Sunday, May 06, 2007

How We Are Changed II: I Can't Get It Up

Naw, not like that. The teaching man, the teaching.

[more at the end]

The most apt metaphor for my instructional adequacy is to the inconsistently performing male porn actor, but this blog is too closely tied to working with kids, and my veneer of anonymity far too thin to let loose with that one, so I'll fall back on basketball: I'm the small forward who just can't get on track. The jump shot isn't falling, even though I'm getting good looks. I'm taking it to the basket, but can't finish. The defense is spotty, and there have been embarrassing lapses, and bonehead mistakes. Except it's not all the time. If it were, coach would bench me, and I could figure things out from my spot on the pine. No, I have good moments, times when I come off the screen and nail the jumper, and every time I sprint back on D thinking, That was it. I needed that. Now we're gonna really get it going.

I can't get it going.

Some of it is unavoidable. My students need structure. As a teacher I need structure. But as a human being, the endless predictability of my days is draining. From an educational perspective, it's a good thing that I can tell you in exacting detail what will happen on June 7, around 1:15 p.m. From a personal perspective, it's disappointing and droll.

Some of it is avoidable, though. I'm caught in a stupid cycle of knowing I need to do a better job engaging kids, and building relationships, especially with those squirmy boys I want to put in intellectual headlocks, academic figure-fours, instructional pile-drivers. I know I need to build more dynamic practice, more satisfying assessment models, loosen the reins a little and let the ponies run. I know I need to do those things, but I trip over the cause and effect chart of the whole thing.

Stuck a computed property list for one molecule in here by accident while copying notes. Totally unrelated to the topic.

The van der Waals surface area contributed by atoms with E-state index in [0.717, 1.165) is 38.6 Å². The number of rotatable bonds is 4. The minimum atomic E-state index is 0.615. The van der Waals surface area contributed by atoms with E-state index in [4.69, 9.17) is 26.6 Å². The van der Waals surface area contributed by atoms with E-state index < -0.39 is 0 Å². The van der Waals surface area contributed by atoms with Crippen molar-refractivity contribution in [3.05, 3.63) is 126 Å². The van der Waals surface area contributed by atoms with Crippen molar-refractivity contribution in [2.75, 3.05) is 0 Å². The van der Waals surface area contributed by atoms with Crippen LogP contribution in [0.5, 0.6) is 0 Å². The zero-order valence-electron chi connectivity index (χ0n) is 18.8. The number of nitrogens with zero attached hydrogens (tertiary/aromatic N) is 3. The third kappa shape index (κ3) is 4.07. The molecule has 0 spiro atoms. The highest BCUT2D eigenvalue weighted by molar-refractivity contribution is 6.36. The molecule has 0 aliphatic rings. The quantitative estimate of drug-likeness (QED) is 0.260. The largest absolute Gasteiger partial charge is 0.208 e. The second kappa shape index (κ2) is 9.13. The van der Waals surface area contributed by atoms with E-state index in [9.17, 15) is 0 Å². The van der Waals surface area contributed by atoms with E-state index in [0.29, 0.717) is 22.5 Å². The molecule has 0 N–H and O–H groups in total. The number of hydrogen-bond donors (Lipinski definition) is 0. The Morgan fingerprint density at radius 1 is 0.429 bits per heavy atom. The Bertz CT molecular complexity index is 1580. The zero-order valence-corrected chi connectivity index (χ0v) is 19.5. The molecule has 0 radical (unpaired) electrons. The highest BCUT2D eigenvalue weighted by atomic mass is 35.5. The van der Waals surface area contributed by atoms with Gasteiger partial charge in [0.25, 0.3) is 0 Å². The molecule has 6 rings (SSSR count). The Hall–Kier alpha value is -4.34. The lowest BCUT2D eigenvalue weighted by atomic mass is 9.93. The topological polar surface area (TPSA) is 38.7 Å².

CAUSE: The kids act immature and weak.

EFFECT: I self-flagellate and work harder.

EFFECT: I raise the bar and reduce instances of immaturity.

EFFECT: I am embittered by the process.

Then wait a month and do it again.

I've fallen into the George W. Bush trap of seeking to avoid rewarding bad behavior, as if engaging lessons, effective teaching, and positive interactions were somehow a reward that students earn by putting up with me on the days when I produce none of the above. As if compliance with drudgery functioned as a prerequisite, granting access to something far greater. My brain uses phrases like giving in and playing their game. I'm trying to instill abstract quid-pro-quo contractual understandings with 12-year-olds, and that's just not a good idea.

Stepping further back, and I can see I've done good work this year. I have some rock star students, a number of kids who will test proficient next week when they couldn't even sniff it a year ago. There's W. and A., two girls who have been in this country about two years each, out-achieving just about everybody in my H.P. B class, soaking up vocabulary, syntax, and skills as fast as I can spit it. There's the fluency gains, already in excess of two years for over ninety percent. I've made good instructional choices, pacing things better, and making the decision not to teach certain skills to my lower groups -- an important choice, and a hard one, but also valuable. I've implementing a tracking and accountability system for reading strategies, and its functioning well and acting as a source of motivation.

But I lose the forest for the trees. All I can think about anymore is how J. and M. are checking out, how F. and V. and I. continue to ditch school, and how K. is just a damn train-wreck. I'm in that bear-trap of letting the negatives overshadow and dominate the positives, and that's a disastrous place to be.

We practice characterization, kids are acquiring grade-level skills, I'm making references to literature and Kelis' Milkshake song, the quizzes are tremendous, and I go home feeling empty because A. and M. made spitballs and had to be held after school indefinitely to clean and be castigated.

What the hell is wrong with me? Why can't I get over and past this?


I think some of this is the year five slump I've been slipping in and out of, fueled by the fact that too much of this year looked too much like last year. Some of the repitition is the nature of teaching, I guess, but every prior year has seen an increase in effectiveness and new innovations to instruction. I haven't innovated so much, and it's bummed me out. The cool thing I did to boost achievement is still a cool thing that effectively boosts achievement, but the seventh time through felt a little less cool than the sixth time, which felt a little less cool than the fifth, which felt a little less cool than... and it's not always about me, but it has to be a little about me, too.

I think I stalled myself out a little, conscious of last year's success and really hoping not to screw it up, to replicate it really, to not lose whatever it was that so powerfully raised achievement. Dig it, I got paralyzed by the pie chart.